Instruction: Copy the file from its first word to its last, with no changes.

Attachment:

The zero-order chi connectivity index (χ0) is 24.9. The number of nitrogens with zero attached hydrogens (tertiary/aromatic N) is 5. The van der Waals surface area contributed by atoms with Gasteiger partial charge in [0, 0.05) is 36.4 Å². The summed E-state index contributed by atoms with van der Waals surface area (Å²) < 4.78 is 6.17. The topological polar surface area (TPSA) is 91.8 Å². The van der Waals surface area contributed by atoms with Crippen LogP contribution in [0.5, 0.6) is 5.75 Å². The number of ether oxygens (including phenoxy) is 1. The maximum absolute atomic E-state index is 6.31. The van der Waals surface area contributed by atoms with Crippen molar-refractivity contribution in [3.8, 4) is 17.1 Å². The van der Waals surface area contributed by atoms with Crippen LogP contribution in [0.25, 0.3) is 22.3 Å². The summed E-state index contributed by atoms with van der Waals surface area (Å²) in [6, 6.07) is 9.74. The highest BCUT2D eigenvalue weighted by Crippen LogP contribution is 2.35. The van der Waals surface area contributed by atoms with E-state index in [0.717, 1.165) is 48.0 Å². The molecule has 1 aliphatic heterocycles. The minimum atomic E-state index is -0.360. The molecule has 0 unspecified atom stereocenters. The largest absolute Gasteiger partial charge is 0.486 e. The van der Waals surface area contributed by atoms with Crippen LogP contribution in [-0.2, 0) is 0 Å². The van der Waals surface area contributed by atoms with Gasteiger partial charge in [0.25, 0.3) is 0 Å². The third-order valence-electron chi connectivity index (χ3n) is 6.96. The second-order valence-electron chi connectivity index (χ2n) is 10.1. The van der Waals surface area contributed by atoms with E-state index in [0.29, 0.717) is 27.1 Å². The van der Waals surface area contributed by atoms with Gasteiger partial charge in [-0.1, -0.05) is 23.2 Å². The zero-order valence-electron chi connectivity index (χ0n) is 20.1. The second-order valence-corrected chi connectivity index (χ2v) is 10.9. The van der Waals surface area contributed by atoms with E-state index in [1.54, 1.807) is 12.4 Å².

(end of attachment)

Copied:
The zero-order chi connectivity index (χ0) is 24.9. The number of nitrogens with zero attached hydrogens (tertiary/aromatic N) is 5. The van der Waals surface area contributed by atoms with Gasteiger partial charge in [0, 0.05) is 36.4 Å². The summed E-state index contributed by atoms with van der Waals surface area (Å²) < 4.78 is 6.17. The topological polar surface area (TPSA) is 91.8 Å². The van der Waals surface area contributed by atoms with Crippen LogP contribution in [0.5, 0.6) is 5.75 Å². The number of ether oxygens (including phenoxy) is 1. The maximum absolute atomic E-state index is 6.31. The van der Waals surface area contributed by atoms with Crippen molar-refractivity contribution in [3.8, 4) is 17.1 Å². The van der Waals surface area contributed by atoms with Crippen LogP contribution in [0.25, 0.3) is 22.3 Å². The summed E-state index contributed by atoms with van der Waals surface area (Å²) in [6, 6.07) is 9.74. The highest BCUT2D eigenvalue weighted by Crippen LogP contribution is 2.35. The van der Waals surface area contributed by atoms with E-state index in [0.717, 1.165) is 48.0 Å². The molecule has 1 aliphatic heterocycles. The minimum atomic E-state index is -0.360. The molecule has 0 unspecified atom stereocenters. The largest absolute Gasteiger partial charge is 0.486 e. The van der Waals surface area contributed by atoms with Crippen LogP contribution in [-0.2, 0) is 0 Å². The van der Waals surface area contributed by atoms with Gasteiger partial charge in [0.25, 0.3) is 0 Å². The third-order valence-electron chi connectivity index (χ3n) is 6.96. The second-order valence-electron chi connectivity index (χ2n) is 10.1. The van der Waals surface area contributed by atoms with E-state index in [0.29, 0.717) is 27.1 Å². The van der Waals surface area contributed by atoms with Gasteiger partial charge in [-0.1, -0.05) is 23.2 Å². The zero-order valence-electron chi connectivity index (χ0n) is 20.1. The second-order valence-corrected chi connectivity index (χ2v) is 10.9. The van der Waals surface area contributed by atoms with E-state index in [1.54, 1.807) is 12.4 Å².